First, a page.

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    Secrets to Mitered Box Making






    Dovetailed boxes are beautiful but let's face it: dovetails are difficult to cut. And although mitered boxes often catch a lot of flack, perhaps for being "too easy," they've actually got a lot going for them. Mitered joints require only a quick setup on the tablesaw, and once set up, the cuts are repeatable. From an artistic view, mitered joints are beautiful, with only long grain showing around the sides of the box. Miters are inherently weak, so you'll need to add joint reinforcement, but splines or keys add an additional element of beauty to a perhaps otherwise plane box.

    Here are five tips from furniture maker Gary Rogowski that will help ensure your boxes are beautiful, strong, and sure to please. For even more on Rogowski's techniques, be sure read this free download on Making Mitered Boxes.

    Making Mitered Boxes--Techniques for Grain Matching and Strong Corner Joints

    1.) Resaw for Continuous Grain
    Sides resawn from thick stock on the bandsaw will produce a box with four matching corners.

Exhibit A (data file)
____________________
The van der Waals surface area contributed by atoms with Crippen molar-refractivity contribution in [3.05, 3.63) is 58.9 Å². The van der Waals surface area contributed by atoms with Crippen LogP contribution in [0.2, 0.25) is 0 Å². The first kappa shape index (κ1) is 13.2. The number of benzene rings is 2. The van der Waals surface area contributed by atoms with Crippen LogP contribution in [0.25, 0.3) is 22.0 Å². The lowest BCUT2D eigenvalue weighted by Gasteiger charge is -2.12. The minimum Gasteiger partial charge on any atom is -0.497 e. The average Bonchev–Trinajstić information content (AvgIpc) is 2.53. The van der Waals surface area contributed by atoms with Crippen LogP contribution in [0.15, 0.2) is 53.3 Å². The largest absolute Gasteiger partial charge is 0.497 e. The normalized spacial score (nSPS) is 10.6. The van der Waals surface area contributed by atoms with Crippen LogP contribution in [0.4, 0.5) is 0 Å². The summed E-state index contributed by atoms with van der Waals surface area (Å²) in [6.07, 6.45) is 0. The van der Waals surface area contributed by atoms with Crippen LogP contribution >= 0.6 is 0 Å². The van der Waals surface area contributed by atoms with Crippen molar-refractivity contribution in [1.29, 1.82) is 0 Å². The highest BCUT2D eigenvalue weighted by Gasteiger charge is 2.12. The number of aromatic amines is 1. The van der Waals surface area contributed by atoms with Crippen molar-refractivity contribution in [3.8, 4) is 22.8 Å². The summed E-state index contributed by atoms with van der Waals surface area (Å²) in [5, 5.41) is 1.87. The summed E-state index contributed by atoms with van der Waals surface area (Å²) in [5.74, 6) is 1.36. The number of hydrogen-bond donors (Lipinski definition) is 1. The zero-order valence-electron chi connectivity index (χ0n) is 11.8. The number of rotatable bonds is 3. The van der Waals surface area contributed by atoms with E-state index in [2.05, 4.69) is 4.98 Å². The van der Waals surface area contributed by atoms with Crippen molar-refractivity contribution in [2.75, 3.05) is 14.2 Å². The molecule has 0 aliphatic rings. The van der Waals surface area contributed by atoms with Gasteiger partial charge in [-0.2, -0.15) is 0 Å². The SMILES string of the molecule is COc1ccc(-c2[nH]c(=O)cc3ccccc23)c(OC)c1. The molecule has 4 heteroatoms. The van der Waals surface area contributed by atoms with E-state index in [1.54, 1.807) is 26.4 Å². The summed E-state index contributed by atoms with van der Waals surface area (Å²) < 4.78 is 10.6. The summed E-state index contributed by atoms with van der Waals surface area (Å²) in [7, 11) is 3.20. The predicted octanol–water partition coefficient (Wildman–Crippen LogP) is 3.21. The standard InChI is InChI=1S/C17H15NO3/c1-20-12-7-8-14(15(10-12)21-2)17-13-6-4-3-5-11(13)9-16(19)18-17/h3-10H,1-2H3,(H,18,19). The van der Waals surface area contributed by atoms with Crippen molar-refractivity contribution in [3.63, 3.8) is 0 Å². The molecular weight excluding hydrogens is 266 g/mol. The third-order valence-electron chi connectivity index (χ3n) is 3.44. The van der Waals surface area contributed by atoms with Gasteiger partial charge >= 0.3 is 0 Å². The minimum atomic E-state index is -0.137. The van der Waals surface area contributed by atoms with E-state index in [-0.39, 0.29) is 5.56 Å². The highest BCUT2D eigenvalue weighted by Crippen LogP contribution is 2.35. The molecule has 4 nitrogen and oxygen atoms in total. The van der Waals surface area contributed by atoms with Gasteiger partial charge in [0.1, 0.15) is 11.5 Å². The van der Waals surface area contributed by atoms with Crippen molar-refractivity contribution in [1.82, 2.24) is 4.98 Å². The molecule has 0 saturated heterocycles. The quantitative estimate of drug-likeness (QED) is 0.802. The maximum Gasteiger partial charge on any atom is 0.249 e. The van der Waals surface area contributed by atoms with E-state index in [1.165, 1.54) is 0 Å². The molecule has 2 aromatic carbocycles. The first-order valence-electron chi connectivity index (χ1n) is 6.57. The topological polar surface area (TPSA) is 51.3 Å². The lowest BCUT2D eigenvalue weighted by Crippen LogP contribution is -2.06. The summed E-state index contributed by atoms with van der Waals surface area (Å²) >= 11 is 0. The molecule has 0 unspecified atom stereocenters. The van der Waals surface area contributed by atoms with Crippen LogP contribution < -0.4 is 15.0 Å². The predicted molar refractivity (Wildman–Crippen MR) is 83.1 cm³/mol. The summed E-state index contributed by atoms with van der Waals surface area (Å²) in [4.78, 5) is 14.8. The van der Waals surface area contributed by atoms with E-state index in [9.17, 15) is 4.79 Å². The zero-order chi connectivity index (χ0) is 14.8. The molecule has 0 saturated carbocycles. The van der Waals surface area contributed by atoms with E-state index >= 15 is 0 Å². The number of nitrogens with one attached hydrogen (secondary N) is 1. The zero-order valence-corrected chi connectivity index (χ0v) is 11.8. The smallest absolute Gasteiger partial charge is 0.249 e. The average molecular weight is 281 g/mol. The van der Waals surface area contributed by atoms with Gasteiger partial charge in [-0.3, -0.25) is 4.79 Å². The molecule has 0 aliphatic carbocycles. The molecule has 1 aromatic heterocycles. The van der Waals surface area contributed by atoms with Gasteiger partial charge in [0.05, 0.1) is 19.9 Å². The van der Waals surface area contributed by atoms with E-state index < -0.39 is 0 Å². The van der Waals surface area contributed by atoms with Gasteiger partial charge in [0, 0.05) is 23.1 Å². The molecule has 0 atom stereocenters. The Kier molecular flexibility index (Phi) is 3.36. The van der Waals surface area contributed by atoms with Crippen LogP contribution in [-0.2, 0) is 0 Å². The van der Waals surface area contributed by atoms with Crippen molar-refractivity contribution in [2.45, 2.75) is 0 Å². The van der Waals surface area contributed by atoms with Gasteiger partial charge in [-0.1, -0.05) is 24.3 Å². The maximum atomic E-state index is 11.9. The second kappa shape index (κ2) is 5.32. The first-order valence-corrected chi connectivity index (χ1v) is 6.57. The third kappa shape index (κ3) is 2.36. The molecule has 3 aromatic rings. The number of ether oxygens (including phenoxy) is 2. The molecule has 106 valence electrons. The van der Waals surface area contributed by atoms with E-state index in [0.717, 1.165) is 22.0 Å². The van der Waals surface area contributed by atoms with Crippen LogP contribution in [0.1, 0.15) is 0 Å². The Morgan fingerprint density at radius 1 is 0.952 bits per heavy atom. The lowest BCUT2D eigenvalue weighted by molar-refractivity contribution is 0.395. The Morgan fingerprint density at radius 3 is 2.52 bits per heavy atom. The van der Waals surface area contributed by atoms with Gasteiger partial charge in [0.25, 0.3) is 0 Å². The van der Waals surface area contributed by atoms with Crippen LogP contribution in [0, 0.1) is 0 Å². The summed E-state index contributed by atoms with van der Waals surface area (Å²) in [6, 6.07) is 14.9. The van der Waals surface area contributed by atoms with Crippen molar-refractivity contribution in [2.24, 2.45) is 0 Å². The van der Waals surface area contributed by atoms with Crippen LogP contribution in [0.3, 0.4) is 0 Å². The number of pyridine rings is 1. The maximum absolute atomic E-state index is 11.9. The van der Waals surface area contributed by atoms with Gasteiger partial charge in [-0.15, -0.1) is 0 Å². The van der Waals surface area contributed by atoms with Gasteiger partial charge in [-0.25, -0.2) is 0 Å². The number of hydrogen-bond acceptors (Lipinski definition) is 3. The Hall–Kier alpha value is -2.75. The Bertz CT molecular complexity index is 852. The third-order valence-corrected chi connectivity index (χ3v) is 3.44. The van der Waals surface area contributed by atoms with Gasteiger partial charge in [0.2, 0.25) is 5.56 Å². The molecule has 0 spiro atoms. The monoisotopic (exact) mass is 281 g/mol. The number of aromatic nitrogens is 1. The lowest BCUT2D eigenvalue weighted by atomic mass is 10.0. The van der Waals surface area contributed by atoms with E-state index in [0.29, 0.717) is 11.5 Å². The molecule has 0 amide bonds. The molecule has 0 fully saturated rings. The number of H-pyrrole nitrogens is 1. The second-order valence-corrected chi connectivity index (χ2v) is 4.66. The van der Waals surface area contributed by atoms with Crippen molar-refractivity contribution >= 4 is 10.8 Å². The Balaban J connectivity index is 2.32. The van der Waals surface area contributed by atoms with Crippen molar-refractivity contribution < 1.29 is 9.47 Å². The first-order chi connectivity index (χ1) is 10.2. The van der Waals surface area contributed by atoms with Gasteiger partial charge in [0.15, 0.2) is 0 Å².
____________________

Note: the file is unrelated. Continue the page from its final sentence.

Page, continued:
2.) Use a Tablesaw Sled
    Keep a sled exclusively for cutting miters. Use a stop block when cutting the second miter to ensure matching parts are cut to the same length.
     3.) Use Band Clamps or Clear Tape
    Once you have verified that the joints are tight, crank down on the band clamps, but not so much that the webbing crushes the corners. Another trick used by box maker Doug Stowe is to use clear packing tape wrapped around the box as a clamp.
     4.) Two Methods for Strengthening a Joint Before Assembly
    If you want to produce a series of mitered joints that are uninterrupted by splines or keys (mentioned in the article donwload) consider using a concealed biscuit or a through-spline. Either method will reinforce the joint just fine. As an added bonus. splines or biscuits will make it easier to align the miters during glue-up.
     5.) Splines Add Beauty and Reinforcement
    You can use a shopmade tablesaw sled to create kerf cuts into which splines can be glued. Consider using a wood species of contrasting color.

    StartWoodworking

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    davidalan1122
    davidalan1122 davidalan1122 writes:

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